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Open Access Research article

The effect of major depression on participation in preventive health care activities

Scott B Patten12*, Jeanne VA Williams1, Dina H Lavorato1 and Michael Eliasziw1

Author Affiliations

1 Department of Community Health Sciences. University of Calgary. 3330 Hospital Drive NW, Calgary, Canada

2 Hotchkiss Brain Institute, 3330 Hospital Drive NW, Calgary, AB, T2N 4N1, Canada

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BMC Public Health 2009, 9:87  doi:10.1186/1471-2458-9-87

Published: 25 March 2009

Abstract

Background

The objective of this study was to determine whether major depressive episodes (MDE) contribute to a lower rate of participation in three prevention activities: blood pressure checks, mammograms and Pap tests.

Methods

The data source for this study was the Canadian National Population Health Survey (NPHS), a longitudinal study that started in 1994 and has subsequently re-interviewed its participants every two years. The NPHS included a short form version of the Composite International Diagnostic Interview (CIDI-SF) to assess past year MDE and also collected data on participation in preventive activities. Initially, we examined whether respondents with MDE in a particular year were less likely to participate in screening during that same year. In order to assess whether MDE negatively altered the pattern of participation, those successfully screened at the baseline interview in 1994 were identified and divided into cohorts depending on their MDE status. Proportional hazard models were used to quantify the effect of MDE on subsequent participation in screening.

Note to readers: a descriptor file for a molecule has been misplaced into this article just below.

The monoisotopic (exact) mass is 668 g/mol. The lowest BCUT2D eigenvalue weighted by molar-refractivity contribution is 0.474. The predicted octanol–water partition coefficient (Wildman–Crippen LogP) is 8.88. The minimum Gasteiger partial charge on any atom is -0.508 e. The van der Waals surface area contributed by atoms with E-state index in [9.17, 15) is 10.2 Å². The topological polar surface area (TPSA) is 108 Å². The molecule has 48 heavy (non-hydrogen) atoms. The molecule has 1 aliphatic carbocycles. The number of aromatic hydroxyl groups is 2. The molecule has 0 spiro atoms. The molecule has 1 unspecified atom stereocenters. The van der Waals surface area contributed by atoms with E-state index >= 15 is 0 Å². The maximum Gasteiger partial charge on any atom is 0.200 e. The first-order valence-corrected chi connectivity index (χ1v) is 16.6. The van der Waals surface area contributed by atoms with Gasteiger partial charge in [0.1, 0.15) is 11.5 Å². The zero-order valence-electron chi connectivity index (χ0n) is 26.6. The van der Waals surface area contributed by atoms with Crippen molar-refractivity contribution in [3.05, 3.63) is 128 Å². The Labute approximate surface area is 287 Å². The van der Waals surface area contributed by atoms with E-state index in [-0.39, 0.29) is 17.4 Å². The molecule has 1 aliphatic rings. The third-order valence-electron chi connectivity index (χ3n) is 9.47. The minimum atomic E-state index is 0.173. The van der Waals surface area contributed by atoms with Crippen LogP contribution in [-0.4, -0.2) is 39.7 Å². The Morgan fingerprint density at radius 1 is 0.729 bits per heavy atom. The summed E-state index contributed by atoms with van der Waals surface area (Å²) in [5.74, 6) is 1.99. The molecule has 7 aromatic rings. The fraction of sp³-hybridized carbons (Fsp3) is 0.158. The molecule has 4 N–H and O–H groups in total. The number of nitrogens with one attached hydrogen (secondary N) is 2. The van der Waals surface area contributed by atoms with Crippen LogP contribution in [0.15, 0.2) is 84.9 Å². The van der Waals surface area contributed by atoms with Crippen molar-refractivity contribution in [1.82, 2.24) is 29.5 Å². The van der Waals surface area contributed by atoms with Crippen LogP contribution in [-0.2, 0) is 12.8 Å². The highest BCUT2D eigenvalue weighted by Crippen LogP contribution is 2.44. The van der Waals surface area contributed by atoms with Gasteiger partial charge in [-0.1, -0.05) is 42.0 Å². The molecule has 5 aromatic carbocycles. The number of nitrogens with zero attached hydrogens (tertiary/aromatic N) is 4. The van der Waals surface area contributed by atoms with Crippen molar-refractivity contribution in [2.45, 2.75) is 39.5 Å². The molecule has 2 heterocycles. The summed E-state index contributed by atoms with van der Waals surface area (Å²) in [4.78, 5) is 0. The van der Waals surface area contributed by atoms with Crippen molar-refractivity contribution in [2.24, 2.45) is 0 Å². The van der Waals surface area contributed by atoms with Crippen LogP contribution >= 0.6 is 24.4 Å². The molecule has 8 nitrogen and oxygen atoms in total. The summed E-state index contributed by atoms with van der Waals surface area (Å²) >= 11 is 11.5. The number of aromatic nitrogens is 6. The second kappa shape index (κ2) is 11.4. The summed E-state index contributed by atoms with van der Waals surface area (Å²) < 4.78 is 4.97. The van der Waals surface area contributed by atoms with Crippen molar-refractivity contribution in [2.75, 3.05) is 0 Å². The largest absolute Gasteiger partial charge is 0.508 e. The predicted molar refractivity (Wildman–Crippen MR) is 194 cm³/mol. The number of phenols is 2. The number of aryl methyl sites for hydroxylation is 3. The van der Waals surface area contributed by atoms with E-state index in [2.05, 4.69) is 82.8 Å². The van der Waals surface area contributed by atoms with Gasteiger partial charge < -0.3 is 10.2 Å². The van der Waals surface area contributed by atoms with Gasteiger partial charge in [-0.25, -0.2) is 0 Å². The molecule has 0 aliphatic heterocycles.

Results

No effect of MDE on participation in the three preventive activities was identified either in the cross-sectional or longitudinal analysis. Adjustment for a set of relevant covariates did not alter this result.

Conclusion

Whereas MDE might be expected to reduce the frequency of participation in screening activities, no evidence for this was found in the current analysis. Since people with MDE may contact the health system more frequently, this may offset any tendency of the illness itself to reduce participation in screening.